Presentations are more persuasive when they touch both mind and heart at multiple levels.
The point of a presentation is to convince decision-makers to make a public commitment to whatever you're selling, according to G. Richard Shell and Mario Moussa, co-authors of the excellent book The Art of Woo. Here's how:
1. Make it vivid.
Rather than abstract concepts ("reduces costs," "increases productivity") use concrete, real-life examples that carry emotional heft with the audience ("saved ABC $1 million," "prevented XYZ from going bankrupt.")
2. Put your heart into it.
If you don't really believe in yourself, your firm, and its offerings, you'll persuade nobody. And it's not enough to simply believe... it must be obvious to the audience that you're a true believer.
3. Tell a story.
Humans use stories to order events so that they make sense to their daily lives. Your presentation should have a hero who overcomes obstacles to achieve a goal. BTW, the hero must be the customer, not you.
4. Personalize your examples.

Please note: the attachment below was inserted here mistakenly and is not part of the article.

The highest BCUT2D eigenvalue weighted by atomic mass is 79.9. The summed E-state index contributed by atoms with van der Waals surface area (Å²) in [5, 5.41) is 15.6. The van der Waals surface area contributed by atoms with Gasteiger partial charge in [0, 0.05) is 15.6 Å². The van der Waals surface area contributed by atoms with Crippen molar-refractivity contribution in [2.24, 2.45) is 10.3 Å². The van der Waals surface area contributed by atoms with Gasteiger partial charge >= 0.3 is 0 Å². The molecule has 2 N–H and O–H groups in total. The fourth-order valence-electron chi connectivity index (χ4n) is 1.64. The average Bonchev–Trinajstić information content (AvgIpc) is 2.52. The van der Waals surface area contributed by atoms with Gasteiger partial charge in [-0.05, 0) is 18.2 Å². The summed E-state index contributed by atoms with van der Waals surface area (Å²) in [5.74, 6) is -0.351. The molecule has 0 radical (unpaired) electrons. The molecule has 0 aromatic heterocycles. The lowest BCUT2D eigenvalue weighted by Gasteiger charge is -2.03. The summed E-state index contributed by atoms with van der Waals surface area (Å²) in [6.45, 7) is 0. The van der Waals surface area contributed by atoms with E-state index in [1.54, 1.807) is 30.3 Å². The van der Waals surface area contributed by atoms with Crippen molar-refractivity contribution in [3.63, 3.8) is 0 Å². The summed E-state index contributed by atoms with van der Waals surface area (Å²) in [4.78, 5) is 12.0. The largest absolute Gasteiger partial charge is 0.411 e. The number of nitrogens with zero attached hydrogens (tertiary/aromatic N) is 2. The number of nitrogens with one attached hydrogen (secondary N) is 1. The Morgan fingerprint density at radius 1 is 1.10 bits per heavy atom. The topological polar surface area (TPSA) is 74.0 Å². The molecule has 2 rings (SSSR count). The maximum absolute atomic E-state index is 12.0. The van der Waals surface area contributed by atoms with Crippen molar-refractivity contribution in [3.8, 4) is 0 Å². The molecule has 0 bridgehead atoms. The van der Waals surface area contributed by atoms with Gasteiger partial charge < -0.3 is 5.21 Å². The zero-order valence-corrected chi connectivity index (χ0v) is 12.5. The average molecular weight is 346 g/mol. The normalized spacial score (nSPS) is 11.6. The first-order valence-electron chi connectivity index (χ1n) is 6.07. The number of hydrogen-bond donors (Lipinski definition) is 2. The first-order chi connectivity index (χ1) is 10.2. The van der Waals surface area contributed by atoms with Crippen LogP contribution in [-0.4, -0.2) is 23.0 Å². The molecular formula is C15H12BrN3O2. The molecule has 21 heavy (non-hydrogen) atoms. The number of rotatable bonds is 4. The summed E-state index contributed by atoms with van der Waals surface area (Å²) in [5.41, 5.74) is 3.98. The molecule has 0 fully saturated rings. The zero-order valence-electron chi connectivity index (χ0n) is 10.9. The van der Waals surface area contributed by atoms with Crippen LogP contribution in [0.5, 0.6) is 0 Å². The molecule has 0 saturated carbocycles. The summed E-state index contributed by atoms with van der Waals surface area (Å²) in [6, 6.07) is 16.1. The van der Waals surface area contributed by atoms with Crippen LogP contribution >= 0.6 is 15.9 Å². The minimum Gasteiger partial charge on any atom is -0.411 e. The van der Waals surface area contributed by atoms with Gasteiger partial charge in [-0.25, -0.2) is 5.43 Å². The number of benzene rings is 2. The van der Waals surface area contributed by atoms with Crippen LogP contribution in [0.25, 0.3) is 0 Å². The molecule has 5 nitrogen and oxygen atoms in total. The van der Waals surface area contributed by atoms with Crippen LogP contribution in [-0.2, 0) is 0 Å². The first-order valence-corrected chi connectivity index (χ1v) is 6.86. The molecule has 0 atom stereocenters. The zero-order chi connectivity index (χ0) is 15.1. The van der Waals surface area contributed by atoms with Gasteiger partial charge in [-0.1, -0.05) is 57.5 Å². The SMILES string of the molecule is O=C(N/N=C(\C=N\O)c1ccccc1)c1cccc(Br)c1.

A presentation should cause an emotional shift from being "undecided" to being "certain." This is only possible if your presentation is relevant to your audience's work and life experiences.
5. Make it a puzzle.
If there's some mystery to your presentation, your audience will get involved solving it. So don't reveal everything up front, especially when you're telling a story. Let the story evolve into a meaningful ending.
6. Use telling metaphors.
Drawing parallels with the familiar helps the audience grasp complex ideas. Example: "Photolithography becomes problematic at 180nm." Or, in other words, "It's like trying to draw a blueprint with a hunk of chalk."
7. Force them to think.
True decision-makers are quickly bored by ideas and information that they already understand. Instead, they crave opportunities to exercise their brainpower to learn something new and insightful.